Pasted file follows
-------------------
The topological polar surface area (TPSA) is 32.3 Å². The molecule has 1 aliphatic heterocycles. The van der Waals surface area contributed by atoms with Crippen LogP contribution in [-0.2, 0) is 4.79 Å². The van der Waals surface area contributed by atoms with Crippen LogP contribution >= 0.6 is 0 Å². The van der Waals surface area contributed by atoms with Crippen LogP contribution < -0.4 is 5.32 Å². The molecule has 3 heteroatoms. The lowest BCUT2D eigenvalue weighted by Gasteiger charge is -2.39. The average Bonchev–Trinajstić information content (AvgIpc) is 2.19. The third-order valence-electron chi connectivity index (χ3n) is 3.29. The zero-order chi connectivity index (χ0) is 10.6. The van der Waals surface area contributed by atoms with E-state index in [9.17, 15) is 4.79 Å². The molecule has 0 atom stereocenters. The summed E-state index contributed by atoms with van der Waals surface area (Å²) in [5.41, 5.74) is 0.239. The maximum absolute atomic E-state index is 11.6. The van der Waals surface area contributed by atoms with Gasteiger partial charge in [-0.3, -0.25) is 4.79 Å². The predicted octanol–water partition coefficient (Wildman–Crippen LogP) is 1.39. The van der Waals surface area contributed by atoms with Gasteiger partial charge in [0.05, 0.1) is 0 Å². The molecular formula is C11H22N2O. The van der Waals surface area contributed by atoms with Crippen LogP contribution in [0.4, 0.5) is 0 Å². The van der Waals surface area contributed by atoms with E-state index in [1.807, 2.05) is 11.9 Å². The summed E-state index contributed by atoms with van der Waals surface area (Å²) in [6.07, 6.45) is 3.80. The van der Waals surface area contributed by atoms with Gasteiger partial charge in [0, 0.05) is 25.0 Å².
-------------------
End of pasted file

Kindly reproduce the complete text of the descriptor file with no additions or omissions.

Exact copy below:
The topological polar surface area (TPSA) is 32.3 Å². The molecule has 1 aliphatic heterocycles. The van der Waals surface area contributed by atoms with Crippen LogP contribution in [-0.2, 0) is 4.79 Å². The van der Waals surface area contributed by atoms with Crippen LogP contribution >= 0.6 is 0 Å². The van der Waals surface area contributed by atoms with Crippen LogP contribution < -0.4 is 5.32 Å². The molecule has 3 heteroatoms. The lowest BCUT2D eigenvalue weighted by Gasteiger charge is -2.39. The average Bonchev–Trinajstić information content (AvgIpc) is 2.19. The third-order valence-electron chi connectivity index (χ3n) is 3.29. The zero-order chi connectivity index (χ0) is 10.6. The van der Waals surface area contributed by atoms with E-state index in [9.17, 15) is 4.79 Å². The molecule has 0 atom stereocenters. The summed E-state index contributed by atoms with van der Waals surface area (Å²) in [5.41, 5.74) is 0.239. The maximum absolute atomic E-state index is 11.6. The van der Waals surface area contributed by atoms with Gasteiger partial charge in [-0.3, -0.25) is 4.79 Å². The predicted octanol–water partition coefficient (Wildman–Crippen LogP) is 1.39. The van der Waals surface area contributed by atoms with Gasteiger partial charge in [0.05, 0.1) is 0 Å². The molecular formula is C11H22N2O. The van der Waals surface area contributed by atoms with Crippen LogP contribution in [0.4, 0.5) is 0 Å². The van der Waals surface area contributed by atoms with E-state index in [1.807, 2.05) is 11.9 Å². The summed E-state index contributed by atoms with van der Waals surface area (Å²) in [6.07, 6.45) is 3.80. The van der Waals surface area contributed by atoms with Gasteiger partial charge in [0, 0.05) is 25.0 Å².